The highest point of the tour ! Looking down towards valley from Abington to Leadhills
Looking down towards Wanlockhead (to the right, hidden). Two local sheep wishing me welcome (not !).
Yes, I was here !! This is one of my “trophies”.
Wanlockhead is an old lead mining town with it's own mining musem which is it's main attraction. I would add another attraction too: It's similarity with the weirdo going and comings in the cult TV series Twin Peaks. I was expecting a meeting with a weirdo massmurderer (with a shotgun) anytime up there or a strange encounter with the Log Lady. Wanlockhead has an ambiance which cannot be described. It is most certainly the strangest place in Scotland I have ever visited. The barren landscape, the mining museum, the sheep, the river and the strange centre of the village. Weird, weird, weird.
I left Wanlockhead after missing out on becoming murdered. The road from Wanlockhead followed a narrow gully vertically down to a river. Some of the fences was missing and the hole revealed a vertical drop down to a river. Not a good idea to loose the brakes here... The brakes was therefore working overtime. The road then followed this river towards the main road at Mennock. This was the end of the funny part of the tour. The rest turned out to be a grind up the valley. The road was here pretty flat past Sanquhar Castle until reaching Sanquhar. I stopped for half an hour before the road towards New Cumnock. I stopped at the police station where I had to park my bike back in 1995. A poignant moment with myself followed.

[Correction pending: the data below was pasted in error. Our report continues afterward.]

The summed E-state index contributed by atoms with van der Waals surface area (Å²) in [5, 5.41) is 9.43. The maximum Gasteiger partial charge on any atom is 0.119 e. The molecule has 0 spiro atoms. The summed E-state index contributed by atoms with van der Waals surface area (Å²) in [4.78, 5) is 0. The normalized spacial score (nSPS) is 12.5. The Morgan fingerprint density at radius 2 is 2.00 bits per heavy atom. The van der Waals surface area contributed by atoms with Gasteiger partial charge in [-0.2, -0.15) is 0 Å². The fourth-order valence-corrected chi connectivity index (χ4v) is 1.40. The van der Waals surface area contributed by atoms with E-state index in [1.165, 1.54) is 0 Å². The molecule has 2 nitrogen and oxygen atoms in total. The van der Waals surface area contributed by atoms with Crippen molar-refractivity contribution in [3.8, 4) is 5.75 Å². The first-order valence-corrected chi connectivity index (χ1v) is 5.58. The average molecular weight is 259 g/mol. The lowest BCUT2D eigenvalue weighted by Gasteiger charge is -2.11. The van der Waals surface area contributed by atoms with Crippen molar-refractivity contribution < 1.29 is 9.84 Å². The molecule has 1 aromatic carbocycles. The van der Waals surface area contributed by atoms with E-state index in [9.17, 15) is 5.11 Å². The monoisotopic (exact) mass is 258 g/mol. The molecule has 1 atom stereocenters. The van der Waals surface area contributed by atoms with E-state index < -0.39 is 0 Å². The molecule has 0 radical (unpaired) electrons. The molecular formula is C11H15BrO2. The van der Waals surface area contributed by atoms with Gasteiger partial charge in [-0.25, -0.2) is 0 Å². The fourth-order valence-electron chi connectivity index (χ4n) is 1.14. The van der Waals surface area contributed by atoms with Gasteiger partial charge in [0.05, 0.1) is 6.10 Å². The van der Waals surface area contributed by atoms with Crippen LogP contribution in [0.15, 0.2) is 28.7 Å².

The 60 km/40 miles long road to Kilmarnock is a major road between Ayrshire and England. The traffic is therefore pretty heavy. The road to Kirkconnel was pretty flat. Then the road rised up into some technical climbs past a graveyard and some farms.
The climbs up from Kirkconnel towards New Cumnock.
Looking towards New Cumnock (hidden in the far distance in the valley).
The climbs was actually bigger than I thought, looking back from the top. I also spent far more time on the climbs than estimated. It was hard cycling and I was running out of steam. The road was also uninspiring. I was quite happy when I reached the top.
Looking back towards Kirkconnel and Sanquhar.
My happiness was shortlived. The road was very undulatng road past New Cumnock and Cumnock. I was bored out of my mind and the road did not give me any rest whatsoever. Grind and utter grind along farmfields and up hills. The landscape was scenic, but I was running out of daylight and good weather. The rain duly arrived.
I eventually reached Kilmarnock after a nasty descent from the moor through heavy rain on very slippery roads. I was glad I did not fall of my bike, but I was far beyond schedule and I had to crack on with the last fifteen km/ten miles to Paisley. The road took me past Kilmaurs, Dunlop and Stewarton on some undulating roads. The rain had turned into some drizzle and the road conditons was pretty dangerous. I considered cycling round Gleniffer Braes and thereby avoiding the vertical drop down to Paisley. But I cracked on up the hill and over the moor to Paisley again.
I took it easy down the hills and I arrived in my flat at around 2200 after 12 hours in the saddle.
The first part of this tour was OK and pretty good fun. But most of the twelve hours in the saddle was spent on the road between Sanquhar and Paisley. I do not think I will do this tour again on a bike. But I am both happy and proud of this tour. It was a very special experience.